It is widely recognized that the form and content of student assessment strongly influence students’ attitudes to study and quality of learning (Ramsden, 1997; Shepard, 2000). For most students, assessment requirements literally define the curriculum. Current research suggests it is assessment used in the right way, as part of teaching to support and enhance learning that has the most significant impact on learning (Elwood and Klenowski, 2002). James and his colleagues (2002) argue that carefully designed assessment is therefore a powerful tool for educators and caution that equally, “poorly designed assessment has the potential to hinder learning or stifle curriculum development”. New forms of assessment
The realization of the significance of assessment to student learning has brought about reforms in assessment that shift the emphasis from the traditional measurement model to newer forms of assessment that value the process as much as the finished product and offer a more ‘authentic’ representation of practice (Palmer, 2004). Shepard (2000) suggests that traditional assessment practices are no longer compatible with teaching or with learning in present-day classrooms which encourage the development of intellectual abilities, construction of knowledge (rather than the reproduction of knowledge) and formation of students’ identities. Assessment is now defined as ‘assessment for learning’ and seen as an integral aspect of the teaching and learning cycle rather than being ‘assessment of learning’ which is an event that describes students’ typical performance at the end of a course. This paradigm shift has resulted in a range of alternative forms of assessment to capture evidence of best performance across time, such as practical and oral demonstrations, classroom-based assessment, portfolios of work, reflective journals, case studies utilising problem based learning and peer or self assessment. It is claimed that alternative assessment is more valid and reliable, more closely matches today’s educational goals, better accommodates cultural diversity, is consistent with cognitive learning theory, and measures deep understanding (Frank and Barzilai, 2004). They outlined eight necessary characteristics of alternative assessment, of which the most critical are that the assessment is formative, relating to the learning processes not just to the final result, as a continuous process embedded in instruction and that assessment of this nature seeks to assess knowledge, understanding, skills, attitudes, values, motivation, higher-level cognitive skills and affective outcomes in a real life context. Also important, it indicates that the student is responsible for the learning process. Engaging students in the assessment process helps them to be self-reflective and self-regulated learners. Formative assessment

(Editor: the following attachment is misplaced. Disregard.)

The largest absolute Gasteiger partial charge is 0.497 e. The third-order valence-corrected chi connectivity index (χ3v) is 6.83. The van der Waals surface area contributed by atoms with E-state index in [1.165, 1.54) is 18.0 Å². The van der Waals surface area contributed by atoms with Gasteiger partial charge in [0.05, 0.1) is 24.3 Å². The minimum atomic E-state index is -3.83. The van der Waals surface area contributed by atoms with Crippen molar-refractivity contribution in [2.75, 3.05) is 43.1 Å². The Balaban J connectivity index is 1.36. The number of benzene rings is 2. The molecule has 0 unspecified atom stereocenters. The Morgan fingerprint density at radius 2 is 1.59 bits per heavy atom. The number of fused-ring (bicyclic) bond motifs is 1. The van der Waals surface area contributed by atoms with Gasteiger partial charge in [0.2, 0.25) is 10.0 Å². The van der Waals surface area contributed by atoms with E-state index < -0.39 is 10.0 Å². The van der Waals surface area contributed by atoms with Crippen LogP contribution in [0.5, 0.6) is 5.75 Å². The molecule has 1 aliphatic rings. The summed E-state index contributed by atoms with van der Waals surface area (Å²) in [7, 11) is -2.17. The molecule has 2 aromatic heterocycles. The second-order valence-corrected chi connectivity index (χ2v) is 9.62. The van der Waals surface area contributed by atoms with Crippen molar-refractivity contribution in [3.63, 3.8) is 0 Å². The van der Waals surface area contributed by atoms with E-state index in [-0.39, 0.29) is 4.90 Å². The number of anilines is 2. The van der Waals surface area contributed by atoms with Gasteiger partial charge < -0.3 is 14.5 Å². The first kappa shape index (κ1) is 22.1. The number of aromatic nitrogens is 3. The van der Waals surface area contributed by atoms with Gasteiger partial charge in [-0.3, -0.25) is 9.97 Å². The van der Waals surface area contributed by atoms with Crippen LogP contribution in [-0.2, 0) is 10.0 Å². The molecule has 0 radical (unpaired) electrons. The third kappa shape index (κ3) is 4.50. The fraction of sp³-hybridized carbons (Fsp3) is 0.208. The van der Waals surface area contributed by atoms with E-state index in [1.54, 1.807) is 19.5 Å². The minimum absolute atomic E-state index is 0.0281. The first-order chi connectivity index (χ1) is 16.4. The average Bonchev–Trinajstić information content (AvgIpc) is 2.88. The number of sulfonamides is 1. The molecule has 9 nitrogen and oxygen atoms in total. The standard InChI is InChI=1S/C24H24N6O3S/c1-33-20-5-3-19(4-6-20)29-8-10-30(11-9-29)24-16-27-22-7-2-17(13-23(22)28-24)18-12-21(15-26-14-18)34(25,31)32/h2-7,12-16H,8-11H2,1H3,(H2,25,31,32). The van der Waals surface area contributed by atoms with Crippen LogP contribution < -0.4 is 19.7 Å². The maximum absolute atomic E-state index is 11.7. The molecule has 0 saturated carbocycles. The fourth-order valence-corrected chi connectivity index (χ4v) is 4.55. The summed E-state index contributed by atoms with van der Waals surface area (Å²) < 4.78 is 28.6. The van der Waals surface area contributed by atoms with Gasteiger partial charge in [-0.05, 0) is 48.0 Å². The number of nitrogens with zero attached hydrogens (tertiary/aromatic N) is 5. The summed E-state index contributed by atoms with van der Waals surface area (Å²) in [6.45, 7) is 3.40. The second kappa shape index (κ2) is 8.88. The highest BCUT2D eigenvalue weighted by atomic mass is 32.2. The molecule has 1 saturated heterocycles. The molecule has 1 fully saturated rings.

If there is an opportunity for students to improve on the same task then the assessment is essentially formative. The main purpose of formative assessment is diagnostic and enables students to obtain sufficient information to identify their own strengths and weaknesses in terms of current knowledge and skills (Morgan, 2004). Formative assessment not only provides useful feedback to the student, but also gives important feedback to the teacher about how to modify teaching and learning activities. Elwood et al (2002) argue that to include and promote alternative assessment practices that are formative in both function and purpose requires a major shift in how learning is viewed, how students’ own learning is understood and how assessment is integrated into teaching practices. In a review of current thinking on student learning and formative assessment in higher education, Taras (2002) concludes that “the current accepted theory no longer separates formative-summative assessment and requires all assessment to be primarily formative in nature”. She emphasizes the centrality of the learner and suggests that feedback cannot be a...
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